I love spreadsheets and keep a spreadsheet of all of my commonly used granola bar ingredients and their nutrition facts, acquired from either the package or Then I can keep a second spreadsheet with my current combination of ingredients and it calculates everything for me. Very handy. 

It also makes it easy to see how to change the ingredients in order to change the nutrition facts, such as using exclusively almonds (instead of other nuts) to increase the protein, cutting out the coconut to reduce the fat, or using more brown rice syrup and less honey to reduce the sugar. 

I'm thinking of trying a baked version with pumpkin and 1-2 egg whites. What's your favorite granola bar flavor? 

Wednesday, February 9, 2011

Apple Almond Muffin Cookies

I saw these on Oh Healthy Day and thought they sounded fantastic - seasonal with the apple, high in protein with the almond flour, and (most importantly) easy to make. I don't follow the paleo diet but I am trying to cut back on wheat flour, so I thought I'd give these a try.

Based on Maria's comments and my own preferences, I made a few changes, so I am posting the whole recipe below. The changes were designed to help the mixture stay together better and to have a texture more similar to flour-based baked foods, which is always a challenge when working with almond flour and coconut.

The first change was to add some oats into the mix. This means the recipe is no longer paleo, but I'm ok with that. I put the oats and coconut in my food processor in order to even out the texture.

This is what the oats and coconut looked like after about 20 seconds of processing. I might try processing longer next time.

Maria said hers turned out a little crumbly, so I tried chopping only half of the apple and shredding the other half to help the batter stick together. This seemed to help.

After baking, these were soft and warm like a muffin but with a tiny bit of crispiness around the edges. And easy to eat like a cookie.

I definitely to plan to experiment more with these! I can see a lot of possibilities for variations - pumpkin, banana walnut, etc.

Apple Almond Muffin Cookies
Adapted from KnitFit via Oh Healthy Day

  • 1 cup almond meal
  • 3/4 cup finely shredded unsweetened coconut
  • 1/4 cup oats
  • 1/2 tsp cinnamon
  • 1/4 tsp cardamom
  • 1/2 tsp salt
  • 2 eggs
  • 1 tablespoon almond butter
  • 1/4 cup brown rice syrup
  • 2 tablespoons walnut oil
  • 1/2 teaspoon vanilla extract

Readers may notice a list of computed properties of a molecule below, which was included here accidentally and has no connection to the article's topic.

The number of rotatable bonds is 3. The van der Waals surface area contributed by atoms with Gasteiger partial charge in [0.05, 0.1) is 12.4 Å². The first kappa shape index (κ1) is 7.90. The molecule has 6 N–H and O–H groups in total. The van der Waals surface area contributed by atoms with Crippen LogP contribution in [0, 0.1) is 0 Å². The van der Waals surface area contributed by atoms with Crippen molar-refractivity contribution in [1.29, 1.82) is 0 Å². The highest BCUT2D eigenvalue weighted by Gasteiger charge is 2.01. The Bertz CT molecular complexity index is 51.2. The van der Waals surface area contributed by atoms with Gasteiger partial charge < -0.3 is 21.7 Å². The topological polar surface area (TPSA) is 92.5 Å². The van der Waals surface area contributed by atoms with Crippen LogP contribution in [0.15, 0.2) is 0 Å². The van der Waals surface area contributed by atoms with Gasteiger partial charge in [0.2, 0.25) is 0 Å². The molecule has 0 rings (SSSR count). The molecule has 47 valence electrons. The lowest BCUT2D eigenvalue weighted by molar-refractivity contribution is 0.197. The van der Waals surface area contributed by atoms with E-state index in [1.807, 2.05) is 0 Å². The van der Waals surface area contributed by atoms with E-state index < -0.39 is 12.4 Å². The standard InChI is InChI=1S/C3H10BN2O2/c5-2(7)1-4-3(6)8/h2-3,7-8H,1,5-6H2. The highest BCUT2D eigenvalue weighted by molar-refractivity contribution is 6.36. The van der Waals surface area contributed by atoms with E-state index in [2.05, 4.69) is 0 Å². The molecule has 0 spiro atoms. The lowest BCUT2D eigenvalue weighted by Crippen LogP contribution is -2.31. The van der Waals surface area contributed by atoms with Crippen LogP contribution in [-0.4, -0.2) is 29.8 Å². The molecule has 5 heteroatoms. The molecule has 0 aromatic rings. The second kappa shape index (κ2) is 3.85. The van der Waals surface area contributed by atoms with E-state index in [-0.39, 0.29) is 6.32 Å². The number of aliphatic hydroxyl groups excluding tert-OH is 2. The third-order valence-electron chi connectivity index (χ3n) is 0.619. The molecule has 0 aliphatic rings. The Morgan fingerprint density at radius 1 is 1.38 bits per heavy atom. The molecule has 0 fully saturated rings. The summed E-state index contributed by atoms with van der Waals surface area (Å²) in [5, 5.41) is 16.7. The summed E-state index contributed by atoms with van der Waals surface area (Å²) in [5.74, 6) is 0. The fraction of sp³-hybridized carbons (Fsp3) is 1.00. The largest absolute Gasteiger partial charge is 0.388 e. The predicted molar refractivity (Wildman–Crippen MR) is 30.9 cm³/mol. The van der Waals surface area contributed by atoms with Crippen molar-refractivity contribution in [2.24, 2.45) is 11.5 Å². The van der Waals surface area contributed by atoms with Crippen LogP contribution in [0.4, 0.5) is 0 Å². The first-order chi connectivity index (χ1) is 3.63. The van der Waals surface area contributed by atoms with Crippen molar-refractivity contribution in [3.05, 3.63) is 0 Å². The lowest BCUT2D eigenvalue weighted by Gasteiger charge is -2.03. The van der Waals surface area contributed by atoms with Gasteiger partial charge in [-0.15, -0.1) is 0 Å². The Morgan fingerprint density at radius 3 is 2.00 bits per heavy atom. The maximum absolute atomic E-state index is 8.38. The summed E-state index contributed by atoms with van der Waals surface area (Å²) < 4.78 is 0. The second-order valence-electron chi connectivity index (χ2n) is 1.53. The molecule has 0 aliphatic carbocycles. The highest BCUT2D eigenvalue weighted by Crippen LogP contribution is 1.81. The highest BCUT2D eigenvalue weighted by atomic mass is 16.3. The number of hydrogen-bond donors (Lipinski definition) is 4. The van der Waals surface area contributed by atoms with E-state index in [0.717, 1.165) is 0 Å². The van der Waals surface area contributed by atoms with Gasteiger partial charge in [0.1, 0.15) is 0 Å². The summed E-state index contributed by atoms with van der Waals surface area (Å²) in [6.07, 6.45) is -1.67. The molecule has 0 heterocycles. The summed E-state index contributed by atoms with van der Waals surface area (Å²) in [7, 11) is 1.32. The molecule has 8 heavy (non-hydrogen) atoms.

• 1/4 teaspoon almond extract (optional)
  • 1 large apple
  1. In a food processor, combine coconut and oats and process until finely ground (I would probably process longer next time)
  2. Add almond meal, salt and spices and pulse a few times to mix.
  3. In another bowl, mix eggs, almond butter, brown rice syrup, walnut oil and extracts. You may need to heat your almond butter slightly if it is very cold.
  4. Peel the apple and cut it in half. Shred one half and cut the other half into a fine dice. Mix all of the apple into the wet ingredients.
  5. Combine dry and wet ingredients and mix until just combined. Scoop scant 1/4 cups of the mixture onto a parchment-lined baking sheet, then bake in a preheated 350 degree oven for about 15-20 minutes until golden.

Monday, February 7, 2011

Travel Food

I had a short layover on my trip last week, too short to pick up lunch, so I brought a simple lentil salad to eat on the plane. I packed it in a disposable (recyclable) plastic container so I didn't have to worry about bringing it back with me.

I mixed some green lentils with some of my favorite balsamic-roasted delicata squash and a few toasted walnuts. I was inspired by Laura Jayne to mix tahini with yogurt for a dressing. I also added white wine vinegar and a touch of olive oil. A dollop of extra dressing on top. This was such a nice meal to have on hand during my flight!

Maybe because of all of the crappy weather this week, I was paranoid and brought tons of snacks just in case I got stuck in an airport for a while. I brought almond butter, an apple, a packet of oatmeal, a tiny packet of honey (for the oatmeal!), my water bottle, some chips, and some homemade granola bars (I will be sharing the recipe very soon!). I didn't end up eating half of this stuff but I'm okay with lugging around extra snacks when I travel.

Do you have any favorite travel snacks? 

Thursday, February 3, 2011


It's funny that Atlanta is actually colder and rainier than Portland right now.  I'm traveling for work this week, and I'm having fun trying to eat healthy-ish in airports, meetings, etc. I'll share some of my tips and eats after I get back. For now, I'll share one of my favorite features of my hotel, which is the fitness center, located on the top (19th) floor.

After a long day of flying, it was great to come upstairs and move around. There are also some very nice views from up there. FYI, if any of you get into the hotel business, I would love to see more penthouse fitness centers.

And the view down to the lobby ain't half bad either.

To be honest, I never sleep as well in hotels as I do at home. Hotel beds may be fancy and comfortable, but they're not my bed. Keeping up with my workouts is one way to help me sleep better, especially when a time difference is involved.